Despite there being little general consensus on how to perform stretching effectively, the bulk of arguments are in fact not to resolve the matter but rather to look at a problem further down the line. The most hotly contested and sexiest debate in the world of flexibility training is not "how to do it" but the impact of stretching on injury prevention and injury manifestation. This is interesting because there is an insufficient amount of advice on how and when to stretch, but plenty of people have their opinions on why stretching will cause an injury. Hmm... surely if we don’t know how and when to stretch, we can’t be so confident about the effects? Indeed, we seem more confident about the effects of stretching than we are of how to perform stretches in the first place. With the growing interest in the need for physical activity, it is certainly appropriate now to consider the need to prevent injuries, for an individual's own best interests (health and economic). What we need to do is marry our knowledge of correct flexibility training with current conceptions regarding injury prevention.
And what about the scientific papers that have been produced on the subject of stretching and injury prevention? Well, as a scientist, I must suggest that the grand majority are inappropriate. If I take 100 subjects and get them all to perform a 20-kilometre run every other day for two months, with half stretching before and half not, will I have performed a useful test? What about the results? If there was no difference, does that mean that stretching is useless? Well, there are some questions to ask first. What about the fitness of the participants? Some might find the load too much and develop overtraining injuries because, even if they were stretching, it was not enough because muscle imbalances caused some areas to be overworked, which consequently led to an injury. Secondly, what if there were, for example, 20 participants in each group that were equally fit and healthy, yet they developed very different injuries? The injuries may well have been the result of microtrauma that developed over several years and happened to manifest itself during the trials. Unless each participant was tested for microtraumas and previous injuries first, and then given a specific flexibility program to stretch that area, that individual was probably predisposed to injury before the trials began.
To turn this into a useful test, the scientist would need to have 100 people with exactly the same predisposition to exactly the same injury and then have half of the group perform exactly the same specific flexibility routine prior to each run. Finally, you would need to be certain that each participant ran exactly the same route on exactly the same surface. If the tests were performed outside, then one participant might run on a more uneven surface than someone else, again predisposing them to injury. And this is before we even consider how the flexibility and warm-up sessions should be undertaken. In fact, it is almost impossible to perform an accurate test with a large group. Flexibility needs to be thought of as specific in the full sense of the word. Flexibility is specific to a given joint, side, speed and within sports as well as the frequency and uniqueness of joint movements and their immediate influence on the other joints of the body. This being the case, suggesting a relationship between flexibility training and injury frequency is a particularly challenging task.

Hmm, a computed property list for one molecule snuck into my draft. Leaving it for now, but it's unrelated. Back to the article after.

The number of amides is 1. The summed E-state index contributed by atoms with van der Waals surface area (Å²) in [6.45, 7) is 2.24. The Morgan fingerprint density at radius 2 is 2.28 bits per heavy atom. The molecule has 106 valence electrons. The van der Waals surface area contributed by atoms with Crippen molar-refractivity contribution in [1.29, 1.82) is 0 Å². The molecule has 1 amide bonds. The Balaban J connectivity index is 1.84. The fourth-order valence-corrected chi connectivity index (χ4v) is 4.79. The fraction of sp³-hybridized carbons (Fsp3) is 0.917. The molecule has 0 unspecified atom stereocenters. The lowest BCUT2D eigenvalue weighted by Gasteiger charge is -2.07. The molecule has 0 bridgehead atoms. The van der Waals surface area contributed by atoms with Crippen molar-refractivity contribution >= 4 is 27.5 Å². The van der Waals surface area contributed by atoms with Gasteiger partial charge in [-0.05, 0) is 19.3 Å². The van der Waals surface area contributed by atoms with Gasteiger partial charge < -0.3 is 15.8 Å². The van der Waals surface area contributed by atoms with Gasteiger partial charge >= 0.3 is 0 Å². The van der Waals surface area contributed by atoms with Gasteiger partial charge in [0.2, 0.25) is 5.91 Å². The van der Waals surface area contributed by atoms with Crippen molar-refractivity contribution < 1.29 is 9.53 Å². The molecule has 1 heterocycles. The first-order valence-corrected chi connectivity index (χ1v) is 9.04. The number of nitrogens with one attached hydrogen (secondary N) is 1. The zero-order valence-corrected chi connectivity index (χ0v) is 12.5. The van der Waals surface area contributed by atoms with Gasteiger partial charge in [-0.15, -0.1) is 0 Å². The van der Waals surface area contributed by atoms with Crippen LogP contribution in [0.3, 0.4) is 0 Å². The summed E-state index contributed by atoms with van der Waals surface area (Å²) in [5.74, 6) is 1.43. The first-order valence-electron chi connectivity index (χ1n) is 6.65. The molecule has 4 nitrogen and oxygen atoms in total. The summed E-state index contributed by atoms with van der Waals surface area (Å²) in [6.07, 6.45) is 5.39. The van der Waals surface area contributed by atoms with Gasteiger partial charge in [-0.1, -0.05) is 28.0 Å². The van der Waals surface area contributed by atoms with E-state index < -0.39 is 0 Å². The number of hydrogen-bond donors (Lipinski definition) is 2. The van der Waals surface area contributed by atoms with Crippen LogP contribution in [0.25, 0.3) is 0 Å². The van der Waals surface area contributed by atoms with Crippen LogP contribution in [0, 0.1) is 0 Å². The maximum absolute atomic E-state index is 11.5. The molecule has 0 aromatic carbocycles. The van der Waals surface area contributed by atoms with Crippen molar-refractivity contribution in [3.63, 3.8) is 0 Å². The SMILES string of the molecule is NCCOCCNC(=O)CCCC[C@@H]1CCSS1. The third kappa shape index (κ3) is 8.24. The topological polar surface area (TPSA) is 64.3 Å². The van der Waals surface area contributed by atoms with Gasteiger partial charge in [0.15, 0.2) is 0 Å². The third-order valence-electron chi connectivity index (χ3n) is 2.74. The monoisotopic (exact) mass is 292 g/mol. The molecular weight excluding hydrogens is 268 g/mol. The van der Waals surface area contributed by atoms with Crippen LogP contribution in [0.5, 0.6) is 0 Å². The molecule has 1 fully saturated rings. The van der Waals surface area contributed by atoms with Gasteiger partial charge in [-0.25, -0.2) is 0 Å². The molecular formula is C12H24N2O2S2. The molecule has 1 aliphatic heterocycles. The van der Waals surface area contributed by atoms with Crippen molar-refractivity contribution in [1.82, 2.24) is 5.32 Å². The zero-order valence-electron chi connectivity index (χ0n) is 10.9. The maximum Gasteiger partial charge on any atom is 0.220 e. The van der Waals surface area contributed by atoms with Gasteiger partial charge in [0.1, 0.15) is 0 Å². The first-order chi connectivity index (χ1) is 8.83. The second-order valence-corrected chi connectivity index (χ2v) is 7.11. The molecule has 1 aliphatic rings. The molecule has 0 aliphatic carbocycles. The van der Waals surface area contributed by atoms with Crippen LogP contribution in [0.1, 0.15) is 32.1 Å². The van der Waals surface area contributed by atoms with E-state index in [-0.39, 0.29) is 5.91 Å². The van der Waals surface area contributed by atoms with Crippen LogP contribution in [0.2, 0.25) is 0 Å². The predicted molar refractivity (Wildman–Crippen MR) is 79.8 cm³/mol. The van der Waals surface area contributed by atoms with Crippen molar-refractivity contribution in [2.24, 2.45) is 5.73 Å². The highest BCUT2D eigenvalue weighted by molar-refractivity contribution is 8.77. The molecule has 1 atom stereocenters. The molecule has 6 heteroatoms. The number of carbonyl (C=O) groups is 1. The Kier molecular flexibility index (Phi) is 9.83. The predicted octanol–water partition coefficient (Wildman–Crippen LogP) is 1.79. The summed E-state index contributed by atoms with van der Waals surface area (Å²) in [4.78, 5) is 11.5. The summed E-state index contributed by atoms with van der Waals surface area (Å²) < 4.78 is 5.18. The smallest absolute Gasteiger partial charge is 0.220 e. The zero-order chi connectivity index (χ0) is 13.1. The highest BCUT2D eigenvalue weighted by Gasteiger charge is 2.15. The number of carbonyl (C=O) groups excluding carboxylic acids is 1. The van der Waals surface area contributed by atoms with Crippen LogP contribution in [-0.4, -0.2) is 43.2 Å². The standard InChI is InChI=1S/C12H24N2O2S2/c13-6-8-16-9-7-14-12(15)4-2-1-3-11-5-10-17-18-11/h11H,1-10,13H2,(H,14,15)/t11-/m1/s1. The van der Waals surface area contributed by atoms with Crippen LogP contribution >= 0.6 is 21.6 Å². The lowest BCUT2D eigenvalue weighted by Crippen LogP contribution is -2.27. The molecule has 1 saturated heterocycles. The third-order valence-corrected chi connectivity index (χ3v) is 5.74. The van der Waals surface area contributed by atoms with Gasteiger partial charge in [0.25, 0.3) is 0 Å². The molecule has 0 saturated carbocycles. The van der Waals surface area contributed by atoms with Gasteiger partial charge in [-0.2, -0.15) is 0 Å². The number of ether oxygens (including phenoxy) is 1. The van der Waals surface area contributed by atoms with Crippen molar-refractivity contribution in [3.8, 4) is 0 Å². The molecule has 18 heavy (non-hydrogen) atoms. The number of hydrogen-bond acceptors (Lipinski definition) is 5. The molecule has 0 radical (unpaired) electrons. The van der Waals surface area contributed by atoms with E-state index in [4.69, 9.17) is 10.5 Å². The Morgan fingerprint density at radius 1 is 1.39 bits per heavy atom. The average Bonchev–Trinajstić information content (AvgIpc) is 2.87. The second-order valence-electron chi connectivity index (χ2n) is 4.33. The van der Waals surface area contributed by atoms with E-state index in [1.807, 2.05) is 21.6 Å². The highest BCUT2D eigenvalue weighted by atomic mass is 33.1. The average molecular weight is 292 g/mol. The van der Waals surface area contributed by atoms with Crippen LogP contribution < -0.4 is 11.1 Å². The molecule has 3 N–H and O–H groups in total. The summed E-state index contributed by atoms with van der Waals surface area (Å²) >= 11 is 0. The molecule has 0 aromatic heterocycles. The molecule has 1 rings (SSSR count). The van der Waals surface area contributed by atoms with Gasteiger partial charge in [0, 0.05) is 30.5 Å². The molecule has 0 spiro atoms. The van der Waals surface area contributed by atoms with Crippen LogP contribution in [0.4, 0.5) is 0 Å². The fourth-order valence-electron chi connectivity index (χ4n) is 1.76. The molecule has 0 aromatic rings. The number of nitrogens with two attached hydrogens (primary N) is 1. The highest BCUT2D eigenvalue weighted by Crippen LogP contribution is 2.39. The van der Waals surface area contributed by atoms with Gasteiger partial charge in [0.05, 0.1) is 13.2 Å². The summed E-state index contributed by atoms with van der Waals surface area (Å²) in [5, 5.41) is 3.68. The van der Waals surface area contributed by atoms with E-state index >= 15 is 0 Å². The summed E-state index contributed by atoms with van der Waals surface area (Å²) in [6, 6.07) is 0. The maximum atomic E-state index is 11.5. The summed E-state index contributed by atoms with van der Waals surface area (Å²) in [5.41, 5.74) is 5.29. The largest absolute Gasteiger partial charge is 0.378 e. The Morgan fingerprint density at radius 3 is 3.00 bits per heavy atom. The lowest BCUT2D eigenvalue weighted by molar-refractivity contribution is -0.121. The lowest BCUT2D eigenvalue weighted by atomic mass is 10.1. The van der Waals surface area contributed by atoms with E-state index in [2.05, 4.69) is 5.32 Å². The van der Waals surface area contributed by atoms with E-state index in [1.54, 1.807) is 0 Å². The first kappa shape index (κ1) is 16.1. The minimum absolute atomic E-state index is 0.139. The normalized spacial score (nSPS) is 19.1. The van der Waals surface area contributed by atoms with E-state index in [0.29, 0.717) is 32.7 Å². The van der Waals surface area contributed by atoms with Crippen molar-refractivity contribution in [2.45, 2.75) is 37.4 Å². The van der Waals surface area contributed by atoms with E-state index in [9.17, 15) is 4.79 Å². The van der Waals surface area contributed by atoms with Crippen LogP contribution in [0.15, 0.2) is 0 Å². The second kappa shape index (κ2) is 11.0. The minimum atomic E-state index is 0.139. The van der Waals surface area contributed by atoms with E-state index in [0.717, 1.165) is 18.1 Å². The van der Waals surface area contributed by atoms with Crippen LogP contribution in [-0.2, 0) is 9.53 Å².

So until those perfect - or near perfect - tests emerge, we are left with only a theoretical debate based on what studies do tell us about how to perform flexibility sessions. The purpose of this article, the final part in the series, is to examine what causes muscular, or musculotendinous injury, and what the exercise specialist can do to minimize the client’s risk. Voluntary muscle is the largest human organ system. The musculotendinous contractile unit maintains the body’s posture and, in conjunction with the nervous system, facilitates movement. Muscle strain injury is recognized as one of the most frequent injuries in sports. Musculoskeletal injuries can occur following single or recurrent bouts of biomechanical overloading.
To design an injury-prevention program, it is necessary to first look at the underlying causes of musculoskeletal disorders (MSD). Injured muscles are often abnormally shortened with increased tone and tension due to varied states of over-contraction. It is important to consider that, although we can assess tightness in an injured muscle, we should also be aware that muscle tightness could be a warning in an apparently healthy muscle that a future injury may occur. The exercise specialist should ensure that s/he carries out flexibility tests regularly with clients to assess for any developing muscle tightness. Even though the cause of the muscle tightness might not be determined, an apparently healthy muscle that has become shortened could be indicative of microtrauma at the musculotendinous junction, and future recurring injuries may develop at this site. It is therefore appropriate for the exercise specialist to take steps to stretch this area and then strengthen it to help prevent future injuries from occurring.
Flexibility assessments should include screening for muscular imbalances as well as for individual muscle tightness. A muscle imbalance may be the cause of an overuse or chronic injury. Where one muscle is particularly tight and painful, the muscle on the opposite side may be stretched out and weakened. Muscle imbalances may be the result of a previous injury in the tightened muscle, an imbalance across a number of muscles due to preference in lifting and carrying activities or a similar imbalance caused by sustained poor posture. To be proactive, in terms of really assessing all likely possibilities for future injury, it is necessary to test the muscles as they act in movement through a movement analysis such as gait and/or a squat, then independently check force couples (the muscles which work in pairs during movements) and assess not just the agonists and antagonists but the stabilizing muscles as well. Once an assessment of flexibility has been carried out, the next stage is to decide whether any limitations in joint range of motion (ROM) are the result of the muscle or the joint capsule. Any limitations caused by the joint capsule need to be investigated to ensure an appropriate treatment program. Any limitations that are muscular can be treated with an appropriate flexibility program.